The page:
NRCS Water Quality Monitoring Funds Available

NRCS Water Quality Monitoring Funds Available

NRCS project in Headwaters Grasshopper Creek will monitor benefits of variety of voluntary conservation practices.

Water quality and water quantity are two issues unparalleled in the minds of Kansas farmers, especially as regulators contemplate additional rules on the practices that may degrade water quality.

Producers in south central Brown County and small parts of Atchison and Jackson counties who farm in the Headwaters Grasshopper Creek in the Delaware River Watershed are eligible to apply for an edge-of-field water quality monitoring program being offered by the USDA's Natural Resources Conservation Service under the Environmental Quality Incentives Program.

State Conservationist Eric Banks says that applications for the program must be received by July 18.

"The data from the monitoring will show the impacts of voluntary conservation practices on water quality, and will be used to validate NRCS water quality modeling efforts that will benefit agriculture across the nation," said State Conservationist Eric Banks.

Headwaters Grasshopper Creek is a 22,000-acre watershed that was selected in 2012 for the National Water Quality Initiative to improve water quality in small watersheds for nutrient, sediment, and pathogen concerns.

Sediment is of particular concern for Kansas watersheds because the federal reservoirs that supply drinking and industrial water to the most populated regions of the state are filling in with sediment at a faster rate than originally predicted.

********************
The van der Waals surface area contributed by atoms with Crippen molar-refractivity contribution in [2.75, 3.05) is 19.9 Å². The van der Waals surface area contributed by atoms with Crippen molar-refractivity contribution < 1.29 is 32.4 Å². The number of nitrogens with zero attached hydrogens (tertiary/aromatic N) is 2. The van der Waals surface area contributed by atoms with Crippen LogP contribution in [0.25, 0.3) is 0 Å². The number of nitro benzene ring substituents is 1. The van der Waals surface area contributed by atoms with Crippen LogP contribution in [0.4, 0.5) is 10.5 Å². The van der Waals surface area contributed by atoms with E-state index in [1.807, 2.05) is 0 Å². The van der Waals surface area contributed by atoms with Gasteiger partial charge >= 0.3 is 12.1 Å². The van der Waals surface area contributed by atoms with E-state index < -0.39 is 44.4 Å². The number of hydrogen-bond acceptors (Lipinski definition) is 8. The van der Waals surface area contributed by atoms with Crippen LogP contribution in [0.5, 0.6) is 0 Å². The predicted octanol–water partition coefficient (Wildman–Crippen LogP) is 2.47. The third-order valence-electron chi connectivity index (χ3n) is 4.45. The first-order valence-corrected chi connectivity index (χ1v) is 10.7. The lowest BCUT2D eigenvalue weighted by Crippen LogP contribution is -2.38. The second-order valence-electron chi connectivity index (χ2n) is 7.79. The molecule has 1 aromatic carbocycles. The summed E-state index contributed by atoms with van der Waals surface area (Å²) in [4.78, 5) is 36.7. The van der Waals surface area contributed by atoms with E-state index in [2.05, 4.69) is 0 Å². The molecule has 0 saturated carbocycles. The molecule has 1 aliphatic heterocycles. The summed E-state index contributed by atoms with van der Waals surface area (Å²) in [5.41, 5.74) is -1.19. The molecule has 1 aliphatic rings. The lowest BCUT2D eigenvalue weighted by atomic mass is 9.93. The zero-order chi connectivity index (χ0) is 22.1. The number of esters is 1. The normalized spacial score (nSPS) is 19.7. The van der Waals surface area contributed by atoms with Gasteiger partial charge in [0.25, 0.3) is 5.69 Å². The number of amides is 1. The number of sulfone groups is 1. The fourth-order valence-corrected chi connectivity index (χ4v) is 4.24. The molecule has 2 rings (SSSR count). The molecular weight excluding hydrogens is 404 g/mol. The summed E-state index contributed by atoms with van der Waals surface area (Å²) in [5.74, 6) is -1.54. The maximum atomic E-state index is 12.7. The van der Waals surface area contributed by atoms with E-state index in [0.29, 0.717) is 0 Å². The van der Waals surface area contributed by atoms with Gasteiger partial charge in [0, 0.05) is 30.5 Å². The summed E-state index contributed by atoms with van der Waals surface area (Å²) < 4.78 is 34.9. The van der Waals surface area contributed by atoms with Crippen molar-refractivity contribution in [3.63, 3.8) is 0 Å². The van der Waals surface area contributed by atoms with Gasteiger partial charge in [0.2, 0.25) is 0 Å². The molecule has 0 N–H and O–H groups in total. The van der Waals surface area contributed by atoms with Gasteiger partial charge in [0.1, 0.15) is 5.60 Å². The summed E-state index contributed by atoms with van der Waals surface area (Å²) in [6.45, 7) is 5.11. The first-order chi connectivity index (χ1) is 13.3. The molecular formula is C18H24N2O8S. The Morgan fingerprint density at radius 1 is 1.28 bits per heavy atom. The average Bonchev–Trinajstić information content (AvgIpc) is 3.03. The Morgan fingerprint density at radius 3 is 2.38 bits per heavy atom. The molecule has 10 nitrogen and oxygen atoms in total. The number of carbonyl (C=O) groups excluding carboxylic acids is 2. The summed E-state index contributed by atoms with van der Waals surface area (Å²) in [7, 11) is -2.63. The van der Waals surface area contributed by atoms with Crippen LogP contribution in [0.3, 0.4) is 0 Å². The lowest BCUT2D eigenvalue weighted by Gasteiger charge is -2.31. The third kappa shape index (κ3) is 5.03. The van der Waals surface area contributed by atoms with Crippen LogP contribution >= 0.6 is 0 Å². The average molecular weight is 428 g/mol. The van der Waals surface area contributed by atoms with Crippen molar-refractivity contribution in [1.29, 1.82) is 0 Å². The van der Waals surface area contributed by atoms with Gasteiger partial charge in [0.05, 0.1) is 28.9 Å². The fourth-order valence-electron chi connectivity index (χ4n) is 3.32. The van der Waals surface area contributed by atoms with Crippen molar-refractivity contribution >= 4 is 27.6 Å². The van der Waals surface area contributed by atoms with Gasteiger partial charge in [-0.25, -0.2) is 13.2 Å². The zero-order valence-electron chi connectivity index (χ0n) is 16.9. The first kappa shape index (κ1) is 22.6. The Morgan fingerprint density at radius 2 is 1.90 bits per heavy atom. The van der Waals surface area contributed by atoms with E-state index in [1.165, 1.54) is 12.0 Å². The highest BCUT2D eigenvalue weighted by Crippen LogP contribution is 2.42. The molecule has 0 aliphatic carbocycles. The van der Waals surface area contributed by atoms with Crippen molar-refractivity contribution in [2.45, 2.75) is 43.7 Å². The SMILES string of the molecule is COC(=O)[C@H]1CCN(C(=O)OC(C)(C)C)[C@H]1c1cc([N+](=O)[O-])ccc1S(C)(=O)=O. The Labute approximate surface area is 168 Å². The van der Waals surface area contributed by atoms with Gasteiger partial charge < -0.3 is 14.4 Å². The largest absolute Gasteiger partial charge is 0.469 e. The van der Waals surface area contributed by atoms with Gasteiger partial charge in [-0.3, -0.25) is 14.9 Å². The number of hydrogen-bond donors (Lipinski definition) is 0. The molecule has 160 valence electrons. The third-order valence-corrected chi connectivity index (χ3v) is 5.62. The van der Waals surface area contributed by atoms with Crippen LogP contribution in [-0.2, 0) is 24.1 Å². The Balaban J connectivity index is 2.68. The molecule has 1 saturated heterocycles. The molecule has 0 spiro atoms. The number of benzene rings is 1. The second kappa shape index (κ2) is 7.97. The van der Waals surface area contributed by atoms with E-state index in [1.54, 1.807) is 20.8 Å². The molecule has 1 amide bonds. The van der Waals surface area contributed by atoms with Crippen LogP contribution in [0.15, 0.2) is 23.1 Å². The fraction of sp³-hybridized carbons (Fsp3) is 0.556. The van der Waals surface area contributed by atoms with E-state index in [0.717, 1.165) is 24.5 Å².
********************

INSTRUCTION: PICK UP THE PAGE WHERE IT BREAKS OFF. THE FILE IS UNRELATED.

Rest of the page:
Impact on water quality
"NRCS is seeking producers to monitor the water quality benefits of a variety of conservation practices, such as no-till, cover crops, and grassed waterways on their land," said Banks. "The data from the monitoring will show the impacts of voluntary conservation practices on water quality, and will be used to validate NRCS water quality modeling efforts that will benefit agriculture across the nation."

The results will also be used to help farmers adapt their management to gain even greater water quality benefits that are compatible with agriculture production goals.  

As monitoring progress is made, NRCS will be better able to focus conservation practices on the areas of greatest need using the most effective conservation systems.  EQIP contracts for edge-of-field monitoring may extend for a total of 10 years. 

For more information about NRCS and its programs, stop by your local USDA Service Center or go to the Web site.

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